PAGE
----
Management Tips

How can comfort food teach us to act in our own best interests?

What’s your ultimate comfort food?

How about the good old back to basics PB + J sandwich? Ha, unless you have a nut allergy I know you love it (surprisingly 1% of North Americans actually have a peanut allergy, that’s huge). Personally, I am one of the fortunate ones so a PB+J is my version of the ultimate comfort food. Hey, maybe I am just a big kid at heart.

Let me ask you, when you make a PB+J how thick do you spread that peanut butter? Nice and thick I bet. I know I do. Woah, that sounds dirty and this is a professional site.

Anyway, why would you even consider spreading a thin layer of peanut butter?

That’s no fun.

It has to be thick to hold those bananas or provide a solid base for your jam. By the way, what’s your favorite flavor or condiment? Mine is orange marmalade. It might be an odd choice but not as odd as my brother who used to like salami on his PB+J (including the jam). Funny thing was that he never cared what type of jam or salami. He just loved that combination.

Now that’s a touch eccentric, huh?

So, when making a PB+J you really don’t want to skimp on the toppings and speaking of toppings there is certainly another place where you don’t want to spread anything too thin.

Your life.

I have wanted to write about this for a while but just haven’t found the time (hardy, har, har). There have been many times in my life where I have spread MYSELF way too thin by taking on work, agreeing to schedules or committing to a deadline that I know is going to sacrifice something else in my life that’s competing for my attention. It’s easy to do and highly dangerous. It’s really like ADHD gone wild. There’s a shiny new thing over here, oh, and over there too. Sure I will take that on. I can handle it. Of course.

I am Michael Stipe. Well, ok maybe Superman, then.

We have all done this in our lives. We have taken on work that we shouldn’t have and there are a good variety of reasons why we might:

  1. To advance our careers.
  2. To get recognition or praise.
  3. We feel we have to or have no choice.
  4. We want the experience.
  5. We want to give something back.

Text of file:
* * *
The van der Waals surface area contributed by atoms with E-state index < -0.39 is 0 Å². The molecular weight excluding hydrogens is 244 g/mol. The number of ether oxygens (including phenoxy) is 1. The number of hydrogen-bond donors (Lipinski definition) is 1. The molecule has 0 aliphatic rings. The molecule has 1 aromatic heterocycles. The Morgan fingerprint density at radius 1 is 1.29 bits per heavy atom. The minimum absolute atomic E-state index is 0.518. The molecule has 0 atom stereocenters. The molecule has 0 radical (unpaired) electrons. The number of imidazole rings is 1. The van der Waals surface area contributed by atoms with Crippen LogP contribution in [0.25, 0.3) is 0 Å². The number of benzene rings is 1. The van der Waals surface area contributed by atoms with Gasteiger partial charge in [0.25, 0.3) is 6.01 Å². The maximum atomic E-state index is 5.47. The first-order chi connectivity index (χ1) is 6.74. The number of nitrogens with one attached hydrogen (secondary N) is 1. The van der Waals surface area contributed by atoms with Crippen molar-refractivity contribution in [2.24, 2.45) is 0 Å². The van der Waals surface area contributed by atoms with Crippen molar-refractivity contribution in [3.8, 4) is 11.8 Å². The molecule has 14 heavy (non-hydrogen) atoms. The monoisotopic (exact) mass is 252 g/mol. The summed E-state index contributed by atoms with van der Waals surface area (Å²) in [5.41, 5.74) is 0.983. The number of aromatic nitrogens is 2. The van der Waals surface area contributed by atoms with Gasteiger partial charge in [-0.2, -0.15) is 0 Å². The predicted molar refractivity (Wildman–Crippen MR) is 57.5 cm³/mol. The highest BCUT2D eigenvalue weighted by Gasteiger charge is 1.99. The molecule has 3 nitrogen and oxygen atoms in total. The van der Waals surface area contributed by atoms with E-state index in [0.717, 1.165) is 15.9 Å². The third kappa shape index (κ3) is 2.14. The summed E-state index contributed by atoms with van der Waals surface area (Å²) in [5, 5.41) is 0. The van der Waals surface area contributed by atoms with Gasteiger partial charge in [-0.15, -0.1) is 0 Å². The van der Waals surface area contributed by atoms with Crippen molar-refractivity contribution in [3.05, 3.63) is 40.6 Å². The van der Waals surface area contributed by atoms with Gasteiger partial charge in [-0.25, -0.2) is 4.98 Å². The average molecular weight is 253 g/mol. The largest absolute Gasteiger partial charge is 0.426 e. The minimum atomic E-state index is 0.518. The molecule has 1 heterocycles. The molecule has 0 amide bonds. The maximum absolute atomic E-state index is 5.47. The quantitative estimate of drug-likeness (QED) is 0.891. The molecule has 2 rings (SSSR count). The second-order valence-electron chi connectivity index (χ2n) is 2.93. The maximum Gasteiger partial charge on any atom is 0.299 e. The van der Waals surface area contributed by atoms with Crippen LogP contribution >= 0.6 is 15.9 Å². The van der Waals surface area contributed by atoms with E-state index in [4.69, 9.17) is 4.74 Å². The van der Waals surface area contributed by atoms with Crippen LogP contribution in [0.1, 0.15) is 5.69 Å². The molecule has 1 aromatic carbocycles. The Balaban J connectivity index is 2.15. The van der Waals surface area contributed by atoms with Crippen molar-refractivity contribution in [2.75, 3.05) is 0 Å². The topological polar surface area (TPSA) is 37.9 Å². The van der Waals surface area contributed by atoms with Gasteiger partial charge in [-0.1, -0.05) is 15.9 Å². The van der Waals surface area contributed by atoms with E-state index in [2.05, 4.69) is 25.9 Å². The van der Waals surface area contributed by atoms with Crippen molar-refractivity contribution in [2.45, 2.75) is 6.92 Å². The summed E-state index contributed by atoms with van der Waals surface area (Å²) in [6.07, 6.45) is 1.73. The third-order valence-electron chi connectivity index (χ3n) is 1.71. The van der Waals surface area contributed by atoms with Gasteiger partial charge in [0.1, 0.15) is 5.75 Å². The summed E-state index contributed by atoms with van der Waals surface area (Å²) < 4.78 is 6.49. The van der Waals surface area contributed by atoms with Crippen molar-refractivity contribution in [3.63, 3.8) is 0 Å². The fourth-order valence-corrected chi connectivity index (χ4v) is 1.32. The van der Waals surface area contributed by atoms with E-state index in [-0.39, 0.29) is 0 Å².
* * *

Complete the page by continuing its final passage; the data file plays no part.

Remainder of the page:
6. It will make us more money.
  7. A friend recommended you and you don’t want to let them down.

All good reasons.

Well maybe except for no. 3 but that also depends on where you are on the hamster wheel. What form does the pyramid take in your work life and where do you sit in that hierarchy? I am asking because many of us, me included, can feel trapped on that hamster wheel going round and round without an end. Choices seem to be forced at times and in those moments is where we make those critical decisions of taking on work that we just can’t do.

Now, I am a big proponent of taking calculated risks. Risk is not where I am going here. We need risk in order to challenge our abilities, to grow our skills and to forge new relationships. Otherwise we would stagnate. This is really about being effective, present and remaining truly viable.

When we take on too much work and spread ourselves too thin what level of service are we giving to our clients, our colleagues or ultimately to ourselves?

Half-ass at best.

Now, I know for a fact that you deserve way better treatment than that. You demand it of the products you buy, the services you acquire and the friends you make. Why would you tolerate anything but full undivided attention or properly functioning equipment? You wouldn’t and I wouldn’t either.

Remember the last time you spoke to someone and they were far away? Where were they? Who knows. Well, I did that to my wife recently and I got the response I deserved (and expected) and it wasn’t necessarily pretty. Was I spreading my proverbial PB+J too thin at that particular moment? Yes, I think I was.

So, here’s what I am going to do to avoid this abhorrence of sandwich disrespect:

  1. I am going to learn to respectfully say no when I have to.
  2. I am going to be ok with saying no.
  3. When I say no I am going to remain calm because the band will play on without me.
  4. I am going to realize that I cannot alone solve the world’s problems and that someone else might be just as capable or more so than I.
  5. I am going to go back and focus on what I have to do.
  6. I am going to plan my work more closely so I know that I can say yes and when I do I can give it my all.

And number 7; since I started out this way I am going to go home and make a PB+J sandwich, sit down and enjoy it. That way I will be ready for the next task; rested, calm and focussed.